How didd D could DNA repair have evolved?

Ari-Matti Sarn saren at Operoni.Helsinki.FI
Thu Sep 16 08:58:55 EST 1993

In article <277u9i$a3s at apakabar.cc.columbia.edu> jhj4 at namaste.cc.columbia.edu (Jeffrey Hall Jennings) writes:

>1st, as the subject alludes,   I don't know what the command is to delete a character in EMAC (the default editor that appears when one uses rn.

>Anyway, my question is regarding DNA repair enymes that prevent uncontrolled growth of a cell by changing the bases to the original base.  How could these
>enzymes have evolved?  Wouldn't the cell that has mutated to have uncontroled 
>growth be selected for?  I can't think of a scenrio where these repair enzymes
>could be selected for.

>systems that

It is true that most  DNA polymerases (those being the enzymes that, among 
other, things repair DNA) are highly conserved, i.e. they have evolved very 

It is also true that speed of growth is a strong selective advantage on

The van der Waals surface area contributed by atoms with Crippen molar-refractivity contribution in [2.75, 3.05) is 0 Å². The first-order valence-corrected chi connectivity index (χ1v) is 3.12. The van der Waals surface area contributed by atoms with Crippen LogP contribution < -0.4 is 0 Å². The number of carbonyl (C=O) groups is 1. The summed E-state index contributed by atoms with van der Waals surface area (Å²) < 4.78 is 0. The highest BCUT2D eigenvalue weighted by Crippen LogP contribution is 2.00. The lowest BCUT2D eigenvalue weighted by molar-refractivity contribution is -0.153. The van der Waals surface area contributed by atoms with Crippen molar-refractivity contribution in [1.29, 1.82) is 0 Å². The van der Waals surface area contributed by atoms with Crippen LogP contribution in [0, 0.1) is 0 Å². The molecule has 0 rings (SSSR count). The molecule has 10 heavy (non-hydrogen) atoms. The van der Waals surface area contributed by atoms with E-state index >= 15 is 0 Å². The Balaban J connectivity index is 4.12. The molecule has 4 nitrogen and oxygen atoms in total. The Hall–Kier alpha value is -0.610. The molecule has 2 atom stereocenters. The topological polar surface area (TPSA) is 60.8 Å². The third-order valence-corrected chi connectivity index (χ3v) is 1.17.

single-celled organisms.
One should, however, note that single-celled organisms don't have such 
thing as "uncontrolled growth". They grow as fast as they can, and speed of 
growth is, as stated, selected for. As replication of the genome takes a 
major part of the resources needed for cell replication, the size of the 
genome is also a selective treat.

With genomes optimised for small size, most metabolic pathways in microbes 
don't have "fall-back systems". Therefore it is of utmost importance that 
there is no errors in DNA replication. 

Enzymes for detecting and correcting replication errors are thus strongly 
selected for. "Uncontrolled growth" became an issue only when multi-celled 
organisms evolved, but by that time there already was a mechanism for DNA 
rapair. This mechanism is preserved, as it is naturally a selective 
advantage for multi-celled organisms, too.  

Hope this answered the question.

Ari-Matti Saren
saren at operoni.helsinki.fi 

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